News and information from our partners

First grad due in Mental Health Court

MUNICIPAL JUDGE Tom Peachey will celebrate the first graduate from Mental Health Court next week in The Dalles. The court aims to help people with mental troubles who might otherwise become residents for the regional jail.

Photo by Mark Gibson
MUNICIPAL JUDGE Tom Peachey will celebrate the first graduate from Mental Health Court next week in The Dalles. The court aims to help people with mental troubles who might otherwise become residents for the regional jail.

The City of The Dalles will graduate its first defendant from Municipal Mental Health Court next Wednesday and Judge Tom Peachey couldn’t be more pleased.

“I’m not aware of another same-sized county in Oregon who is operating a court like this,” he said.

In keeping with his tradition of providing people with the dessert of their choice for meeting court-ordered conditions, Peachey will present a chocolate cake Nov. 27 to the graduate. She is 53 and has complied with a stringent list of conditions to change her behavior.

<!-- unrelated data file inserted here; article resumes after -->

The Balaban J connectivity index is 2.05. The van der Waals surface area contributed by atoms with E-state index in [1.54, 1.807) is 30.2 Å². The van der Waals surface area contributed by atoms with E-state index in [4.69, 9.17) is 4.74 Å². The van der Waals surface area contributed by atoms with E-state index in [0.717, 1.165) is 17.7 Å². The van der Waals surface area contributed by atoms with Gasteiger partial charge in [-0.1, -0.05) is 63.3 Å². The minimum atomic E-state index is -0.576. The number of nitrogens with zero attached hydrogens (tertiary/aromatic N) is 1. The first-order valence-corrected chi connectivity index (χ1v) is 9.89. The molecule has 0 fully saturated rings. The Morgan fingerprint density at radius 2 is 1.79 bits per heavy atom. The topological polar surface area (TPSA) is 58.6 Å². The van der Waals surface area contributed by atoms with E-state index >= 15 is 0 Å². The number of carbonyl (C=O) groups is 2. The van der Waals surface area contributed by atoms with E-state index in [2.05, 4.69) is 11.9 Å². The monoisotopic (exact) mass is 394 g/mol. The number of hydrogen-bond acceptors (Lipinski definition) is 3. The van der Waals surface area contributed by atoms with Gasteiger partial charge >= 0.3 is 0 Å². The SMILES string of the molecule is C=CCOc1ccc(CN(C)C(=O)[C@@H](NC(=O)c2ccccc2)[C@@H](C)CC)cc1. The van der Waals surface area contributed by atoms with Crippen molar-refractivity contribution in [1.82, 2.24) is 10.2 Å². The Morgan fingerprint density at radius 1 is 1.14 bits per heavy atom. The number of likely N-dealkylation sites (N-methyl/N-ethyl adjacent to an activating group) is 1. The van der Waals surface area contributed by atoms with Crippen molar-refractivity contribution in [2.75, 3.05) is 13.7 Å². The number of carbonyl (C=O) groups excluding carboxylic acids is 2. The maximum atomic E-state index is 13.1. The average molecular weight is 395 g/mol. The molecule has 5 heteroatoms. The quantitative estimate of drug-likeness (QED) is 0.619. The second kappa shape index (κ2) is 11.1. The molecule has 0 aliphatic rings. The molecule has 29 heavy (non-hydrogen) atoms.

The judge is hopeful that her long history of angry outbursts that led to frequent arrests for disorderly conduct has become a thing of the past.

“She really has been my rock star,” he said. “It’s been fun to see her succeed and take such pride in her success.”

The court for people with personality disorders or lesser degrees of mental health problems convenes at 8:30 a.m. on the fourth Wednesday of each month. There are currently six people who have committed misdemeanor offenses and been deemed eligible to enroll in the program.

The court is conducted in partnership with Mid-Columbia Center for Living, the provider of treatment services; Gene Parker, city attorney and Kevin Hashizume, city prosecutor. Police Chief Jay Waterbury also provides input, as does Wasco County Sheriff Rick Eiesland and Lt. Pat Shortt from the Oregon State Police.

Defendants who agree to participate cannot have a violent criminal history or severe form of mental disorder that will require a greater level of supervision. They are required to admit guilt with the underlying crime, which promotes accountability, and sign a contract with these focus points: